Wet Fuelwood: Why not burn it?

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burning wet wood

Q: Is it better to burn unseasoned wood with the vents wide open, or use dry, seasoned wood with the vents shut down? If we burn the dry wood wide open, the stove gets too hot and the wood burns too quick. Maybe the best solution is to mix the two lots? I’d be interested to know your opinion. Also, you mentioned putting a thermometer on the flue – what temperature range is good?

A: We have recorded our observations of how much creosote we take out of each chimney (as well as customer-supplied performance data) during our annual chimney inspection and cleaning.

Our experience shows beyond a doubt that wet fuelwood provides MUCH LESS heat, and causes MUCH MORE creosote to form in the chimney, regardless of the draft-control setting. Here’s why:-

Airtight woodstoves extract heat from wood in two ways. The primary source of heat from a woodstove is the combustion of the wood fiber: the secondary source is the combustion of the gasified resins and unburned wood particles that result from the primary fire.

Unless yours is a very primitive model, you’ll find a baffle plate of some kind near the top of your stove, between the fire chamber and the flue outlet. This is where the secondary burn occurs, and where your stove creates up to half the heat it delivers to you.

The amount of secondary combustion that occurs varies widely from model to model, largely due to advances in heat extraction technology over the years. A twelve-year-old baffled airtight can be presumed to operate at about 45% efficiency, while many of today’s approved woodstoves exceed 70% efficiency.

The big difference between the older woodstoves and today’s woodstoves can be found in the baffle area, where newer techniques have been incorporated to re-burn the exhaust gases.

When you add a wet piece of fuelwood to your fire, the water contained in the wood heats up and turns to steam, which mixes with the exhaust gases and extinguishes the secondary burn. Regardless of how sophisticated your baffle system is, this cuts your heat output by up to 50%, and results in cool, water-laden exhaust, filled with unburned particles and exhaust gases.

This wet, heavy, high-density smoke travels very slowly up the chimney, where it cools even further, causing excessive creosote formation (creosote condenses out of wood smoke as it cools). Excessive creosote formation leads to chimney fires. So, when you burn wet wood, you dramatically DECREASE your heat output, while dramatically INCREASING the likelihood of chimney fires.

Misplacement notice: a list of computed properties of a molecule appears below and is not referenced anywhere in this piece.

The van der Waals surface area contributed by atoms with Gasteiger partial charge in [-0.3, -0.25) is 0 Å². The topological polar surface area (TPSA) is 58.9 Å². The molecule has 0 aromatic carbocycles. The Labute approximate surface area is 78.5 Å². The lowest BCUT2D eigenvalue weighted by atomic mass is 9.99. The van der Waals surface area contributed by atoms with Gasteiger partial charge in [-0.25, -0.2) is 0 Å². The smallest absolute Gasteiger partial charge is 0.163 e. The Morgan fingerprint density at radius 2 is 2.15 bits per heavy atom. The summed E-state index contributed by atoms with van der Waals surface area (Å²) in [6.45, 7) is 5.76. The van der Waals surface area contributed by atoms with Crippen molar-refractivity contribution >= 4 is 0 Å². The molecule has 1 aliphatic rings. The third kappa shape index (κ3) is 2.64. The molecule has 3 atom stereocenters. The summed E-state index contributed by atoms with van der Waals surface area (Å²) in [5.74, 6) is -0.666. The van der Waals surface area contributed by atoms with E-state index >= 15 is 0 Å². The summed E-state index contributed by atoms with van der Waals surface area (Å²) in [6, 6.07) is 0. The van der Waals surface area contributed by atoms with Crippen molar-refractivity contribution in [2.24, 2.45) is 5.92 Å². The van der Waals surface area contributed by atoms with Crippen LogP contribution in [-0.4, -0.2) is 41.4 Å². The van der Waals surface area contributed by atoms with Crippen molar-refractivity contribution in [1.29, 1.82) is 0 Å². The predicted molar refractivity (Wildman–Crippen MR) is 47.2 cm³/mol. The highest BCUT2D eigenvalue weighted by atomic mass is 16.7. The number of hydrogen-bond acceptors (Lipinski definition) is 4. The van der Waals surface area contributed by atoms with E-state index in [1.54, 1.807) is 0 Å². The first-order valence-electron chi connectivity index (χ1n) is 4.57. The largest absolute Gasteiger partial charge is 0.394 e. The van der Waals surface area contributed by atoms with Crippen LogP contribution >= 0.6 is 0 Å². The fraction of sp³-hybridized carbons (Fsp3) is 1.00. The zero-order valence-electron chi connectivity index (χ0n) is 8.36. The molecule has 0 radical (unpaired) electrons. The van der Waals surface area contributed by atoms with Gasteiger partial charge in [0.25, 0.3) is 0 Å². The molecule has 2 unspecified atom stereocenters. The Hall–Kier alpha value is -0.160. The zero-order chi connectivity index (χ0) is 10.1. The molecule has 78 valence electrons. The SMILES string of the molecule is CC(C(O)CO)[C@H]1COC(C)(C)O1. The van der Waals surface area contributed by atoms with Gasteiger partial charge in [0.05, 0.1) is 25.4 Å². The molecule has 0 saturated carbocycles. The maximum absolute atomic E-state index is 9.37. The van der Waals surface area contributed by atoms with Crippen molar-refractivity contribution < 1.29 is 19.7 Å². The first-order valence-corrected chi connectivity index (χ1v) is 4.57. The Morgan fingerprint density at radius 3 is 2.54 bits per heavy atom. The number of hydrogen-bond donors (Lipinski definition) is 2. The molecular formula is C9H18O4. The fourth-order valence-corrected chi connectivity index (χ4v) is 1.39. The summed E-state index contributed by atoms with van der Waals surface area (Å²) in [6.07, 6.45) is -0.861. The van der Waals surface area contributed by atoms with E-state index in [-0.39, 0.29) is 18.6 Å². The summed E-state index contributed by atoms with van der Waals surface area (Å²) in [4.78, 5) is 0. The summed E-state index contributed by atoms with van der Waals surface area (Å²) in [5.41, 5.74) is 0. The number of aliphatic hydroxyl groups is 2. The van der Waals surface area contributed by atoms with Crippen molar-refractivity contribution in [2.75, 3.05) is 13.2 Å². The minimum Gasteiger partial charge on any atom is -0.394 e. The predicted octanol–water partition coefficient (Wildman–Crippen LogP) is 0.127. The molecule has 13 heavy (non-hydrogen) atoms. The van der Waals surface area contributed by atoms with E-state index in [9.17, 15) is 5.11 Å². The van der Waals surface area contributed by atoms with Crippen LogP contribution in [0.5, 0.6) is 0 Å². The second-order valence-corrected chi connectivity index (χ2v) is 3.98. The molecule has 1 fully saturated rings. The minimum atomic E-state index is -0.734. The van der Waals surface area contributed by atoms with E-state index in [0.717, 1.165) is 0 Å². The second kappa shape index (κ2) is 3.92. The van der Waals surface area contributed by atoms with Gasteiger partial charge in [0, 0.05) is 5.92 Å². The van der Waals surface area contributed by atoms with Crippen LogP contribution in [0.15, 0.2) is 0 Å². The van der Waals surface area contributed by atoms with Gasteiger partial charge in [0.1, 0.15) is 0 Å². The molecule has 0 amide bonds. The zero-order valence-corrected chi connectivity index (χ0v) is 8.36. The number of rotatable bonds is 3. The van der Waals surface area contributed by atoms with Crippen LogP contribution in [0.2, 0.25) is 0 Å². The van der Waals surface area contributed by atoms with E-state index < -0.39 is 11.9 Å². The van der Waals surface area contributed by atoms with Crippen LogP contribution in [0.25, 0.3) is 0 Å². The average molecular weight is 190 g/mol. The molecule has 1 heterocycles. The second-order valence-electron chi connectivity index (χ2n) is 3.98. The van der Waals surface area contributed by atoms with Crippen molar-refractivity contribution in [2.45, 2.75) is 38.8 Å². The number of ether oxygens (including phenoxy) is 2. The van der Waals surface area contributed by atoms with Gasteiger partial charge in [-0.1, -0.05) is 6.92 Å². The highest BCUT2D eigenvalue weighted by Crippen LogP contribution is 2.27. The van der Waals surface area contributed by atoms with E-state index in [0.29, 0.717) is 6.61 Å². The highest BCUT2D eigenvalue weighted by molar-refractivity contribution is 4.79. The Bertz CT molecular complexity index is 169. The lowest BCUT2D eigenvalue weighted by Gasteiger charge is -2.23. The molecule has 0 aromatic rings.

You don’t say why you operate your stove with the draft control wide open when you’re burning the dry fuelwood, but you shouldn’t have to; the draft control is there to enable you to control the combustion of your dry fuelwood, UP TO A POINT.

Go ahead and turn the draft control down some to control heat output and burn time, but be careful not to smolder the fire. If your stove has a viewing window, you can easily see if you’re starving the fire for air; the flames go out. If you don’t have a viewing window, attach a flue gas thermometer to the stovepipe, 18″ to 24″ above the stove, and keep the flue gas temperature above 325 degrees.

Oxygen is required to ignite the gases in the secondary burn area, so if you take away too much air by adjusting your draft control too low, you’ll lose the benefits of the secondary burn even if your fuelwood is dry. This will evidence itself on the flue gas thermometer, which will quickly fall into the creosote zone.

Today’s approved woodstoves provide pre-heated oxygen to the secondary burn chamber directly, through a separate intake controlled by the chimney updraft, enabling you to turn your draft control all the way down to control the primary fire without extinguishing the secondary burn.

This technology results in fewer particulate emissions, longer burn times and cleaner chimneys, but it is important to note that steam is still not combustible: even these state-of-the-art stoves won’t burn the gases in the secondary burn chamber if the fuelwood is wet.

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